La France in Korea

29th Dec 2014

As a girl having grown up enamoured with French history and culture, and having lived in Paris on and off, I was excited to read that there was a French neighbourhood in Seoul. This is because I had decided to move to Korea for a period of time to learn about the culture and pick up some of the language at one of the universities there. Fantastic I thought, as I would be able to still keep my interest in France entertained in Asia.

South Korea also of course has Alliance Francaises in Seoul and Busan, which offers French language courses as well as the opportunity to sit for the internationally-recognised DELF and DALF exams.

One of the main bakery and coffee chains popular in Korea is "Paris Baguette". These are located everywhere- think "Starbucks".

Hello?! So cute. At Paris Baguette in Chuncheon, South Korea.

"Paris Baguette" offers an extensive choice of pastries and gateaux. It was almost a daily routine popping by in the mornings to grab myself a chausson aux pommes or pain au chocolat.

So the neighbourhood that I talked about...


Seorae Village is a French quartier located in Seoul's Banpo-dong district not far from Gangnam-gu, known worldwide for Psy's hit single 'Gangnam Style'. It became a neighbourhood for French expat families in the mid 1980s. It is home to the only official French-language school in Seoul, the Lycee Francais de Seoul and has annual celebrations such as the 'Montmartre Music Festival' and a costume festival, which the students participate in.

There have been more Europeans into the area from outside France as well now, although you can still hear young boys running past you on the street yelling to each other in French. There are also many Italian inspired establishments.

When I visited, I had expected Seorae to be bigger, however there is a distinct French feel about the place. I went with two of my Korean friends who I met in Melbourne.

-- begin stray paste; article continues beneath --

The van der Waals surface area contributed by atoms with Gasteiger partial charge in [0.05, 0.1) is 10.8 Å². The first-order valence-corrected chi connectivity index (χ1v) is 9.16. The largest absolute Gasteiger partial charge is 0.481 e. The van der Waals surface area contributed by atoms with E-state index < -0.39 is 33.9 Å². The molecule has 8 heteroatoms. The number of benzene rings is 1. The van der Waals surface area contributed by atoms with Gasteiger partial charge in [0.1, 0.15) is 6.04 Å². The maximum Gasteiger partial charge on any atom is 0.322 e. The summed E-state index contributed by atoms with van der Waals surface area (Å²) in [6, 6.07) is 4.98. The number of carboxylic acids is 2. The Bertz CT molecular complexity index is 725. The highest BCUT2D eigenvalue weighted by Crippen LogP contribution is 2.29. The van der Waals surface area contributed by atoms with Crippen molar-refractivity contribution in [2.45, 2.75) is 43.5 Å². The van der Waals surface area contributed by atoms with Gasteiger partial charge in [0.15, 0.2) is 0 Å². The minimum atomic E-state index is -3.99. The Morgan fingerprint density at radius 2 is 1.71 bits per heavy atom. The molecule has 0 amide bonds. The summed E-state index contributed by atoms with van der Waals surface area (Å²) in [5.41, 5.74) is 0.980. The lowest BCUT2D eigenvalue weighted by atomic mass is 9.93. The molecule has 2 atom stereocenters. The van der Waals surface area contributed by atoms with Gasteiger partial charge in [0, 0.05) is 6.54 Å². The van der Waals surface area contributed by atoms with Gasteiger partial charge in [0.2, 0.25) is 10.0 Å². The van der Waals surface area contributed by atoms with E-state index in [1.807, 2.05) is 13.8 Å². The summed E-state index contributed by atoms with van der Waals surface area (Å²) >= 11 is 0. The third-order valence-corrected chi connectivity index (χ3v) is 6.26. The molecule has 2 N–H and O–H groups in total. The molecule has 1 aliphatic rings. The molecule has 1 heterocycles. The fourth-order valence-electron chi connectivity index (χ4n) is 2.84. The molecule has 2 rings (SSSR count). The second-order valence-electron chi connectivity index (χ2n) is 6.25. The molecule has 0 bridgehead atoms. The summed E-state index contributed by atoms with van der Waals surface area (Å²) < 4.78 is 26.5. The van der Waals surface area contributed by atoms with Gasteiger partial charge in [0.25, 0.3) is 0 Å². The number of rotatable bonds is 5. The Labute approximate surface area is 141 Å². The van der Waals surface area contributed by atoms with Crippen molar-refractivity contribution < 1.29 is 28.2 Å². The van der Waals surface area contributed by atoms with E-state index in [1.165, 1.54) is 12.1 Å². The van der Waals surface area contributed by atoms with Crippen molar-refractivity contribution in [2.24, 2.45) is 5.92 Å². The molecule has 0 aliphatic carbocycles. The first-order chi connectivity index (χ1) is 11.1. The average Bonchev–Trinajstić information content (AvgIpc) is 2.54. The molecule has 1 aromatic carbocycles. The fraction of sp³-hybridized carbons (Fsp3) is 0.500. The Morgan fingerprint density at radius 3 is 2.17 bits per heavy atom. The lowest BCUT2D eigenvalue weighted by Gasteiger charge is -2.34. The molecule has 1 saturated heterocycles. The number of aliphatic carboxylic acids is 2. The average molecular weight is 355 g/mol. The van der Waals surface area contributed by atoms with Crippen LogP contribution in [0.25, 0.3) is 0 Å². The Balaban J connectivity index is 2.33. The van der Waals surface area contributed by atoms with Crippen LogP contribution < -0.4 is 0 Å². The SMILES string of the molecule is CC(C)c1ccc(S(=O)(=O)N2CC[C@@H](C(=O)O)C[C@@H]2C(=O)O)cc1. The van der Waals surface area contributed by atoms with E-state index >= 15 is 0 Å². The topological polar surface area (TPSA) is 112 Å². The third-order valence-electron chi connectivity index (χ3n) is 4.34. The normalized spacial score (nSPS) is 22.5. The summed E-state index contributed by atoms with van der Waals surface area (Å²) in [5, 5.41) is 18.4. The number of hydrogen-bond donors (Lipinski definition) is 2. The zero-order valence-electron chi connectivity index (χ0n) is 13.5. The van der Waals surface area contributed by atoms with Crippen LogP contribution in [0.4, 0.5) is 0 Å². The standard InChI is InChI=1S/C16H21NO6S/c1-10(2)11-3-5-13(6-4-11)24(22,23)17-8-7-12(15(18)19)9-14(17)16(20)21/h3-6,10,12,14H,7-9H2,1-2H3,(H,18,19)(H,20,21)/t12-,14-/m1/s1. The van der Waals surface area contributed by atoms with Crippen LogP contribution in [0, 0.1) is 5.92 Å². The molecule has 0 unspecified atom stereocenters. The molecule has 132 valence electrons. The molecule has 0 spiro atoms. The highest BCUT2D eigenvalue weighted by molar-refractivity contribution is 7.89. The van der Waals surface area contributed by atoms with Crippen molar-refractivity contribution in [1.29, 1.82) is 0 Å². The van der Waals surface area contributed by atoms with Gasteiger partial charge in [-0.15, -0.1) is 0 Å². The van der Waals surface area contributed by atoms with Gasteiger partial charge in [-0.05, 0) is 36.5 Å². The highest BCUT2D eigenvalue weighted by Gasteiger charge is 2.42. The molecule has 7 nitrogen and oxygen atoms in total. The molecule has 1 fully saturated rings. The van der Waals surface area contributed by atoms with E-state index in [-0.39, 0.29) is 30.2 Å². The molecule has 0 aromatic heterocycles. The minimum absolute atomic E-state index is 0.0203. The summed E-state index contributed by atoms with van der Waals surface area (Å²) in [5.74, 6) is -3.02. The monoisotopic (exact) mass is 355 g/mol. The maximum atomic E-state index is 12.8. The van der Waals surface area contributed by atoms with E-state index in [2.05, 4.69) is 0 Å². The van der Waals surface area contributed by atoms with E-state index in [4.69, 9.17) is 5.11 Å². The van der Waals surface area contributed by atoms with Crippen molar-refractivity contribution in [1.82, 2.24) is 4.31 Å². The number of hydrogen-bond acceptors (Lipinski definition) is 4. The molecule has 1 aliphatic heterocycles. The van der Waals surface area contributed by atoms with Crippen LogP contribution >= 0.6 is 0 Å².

Subway: 'Express Bus Terminal', line 3, 7 and 9,  Exit 5. Walk and cross the pedestrian bridge.

Walking around Seorae Village on a nice Spring day.

At least here the employees seem somewhat more hygenic unlike in Paris where bread is handed to you with bare hands hehe...

With the abundance of quality restaurants and cafes, you will surely be able to enjoy an authentic European meal here... even with the Korean side dish of pickled radish here and there :-P

What... what is this?

Oh right. It is a crab seemingly 'vomiting' pasta!! Delicieux!
Who doesn't enjoy un petit cafe from beautifully handpainted cups and saucers anyway?

Seorae Village is home to many cute little cafes

Saw this as we were leaving the cafe...

And a bit of Australia here


Ladurée has also been in Korea for a couple of years now. This is from a department store in Gangnam. The general consensus within France -not even arguably-is that the best macarons are to be found at 'Pierre Hermé'. However, M. Hermé is yet to be found overseas to my knowledge, whereas Laduree is really branching out. A store has opened in Sydney and I have heard that Melbourne will be hosting another one of its own soon enough.

My friend and I had both lived in Paris at the same period in time and we were interested to see whether there would be much differentiation between the macarons that we had eaten in France.

I chose a vanilla macaron as well as a rose flavoured one, two of my favourites. I found that the texture was a little bit more creamy than the ones sampled in Paris.

mmm... macarons

Speaking of Pierre Herme (yum!). These are from Paris though.

A baba Ispahan. The cake is drenched in rose and lychee-filled with rasperries


I was invited to a birthday dinner in Itaewon (subway line 6-brown). This was a French restaurant located on the main street. I ordered duck or magret de canard as I do have a weakness for this when in France and tend to order it at any possible opportunity overseas. 
"Le Saint-Ex"-    서울특별시 용산구 이태원 119-28

It is a highly regarded French restaurant. Also has its own Facebook page.

My friend and I visited this little cafe in the Insadong neighbourhood in Seoul. But I unfortunately did not get the name of it. It was opened by a friend of hers who had also lived in Paris for some time. My friend herself had studied at Le Cordon Bleu for two years to graduate with Le Grand Diplome.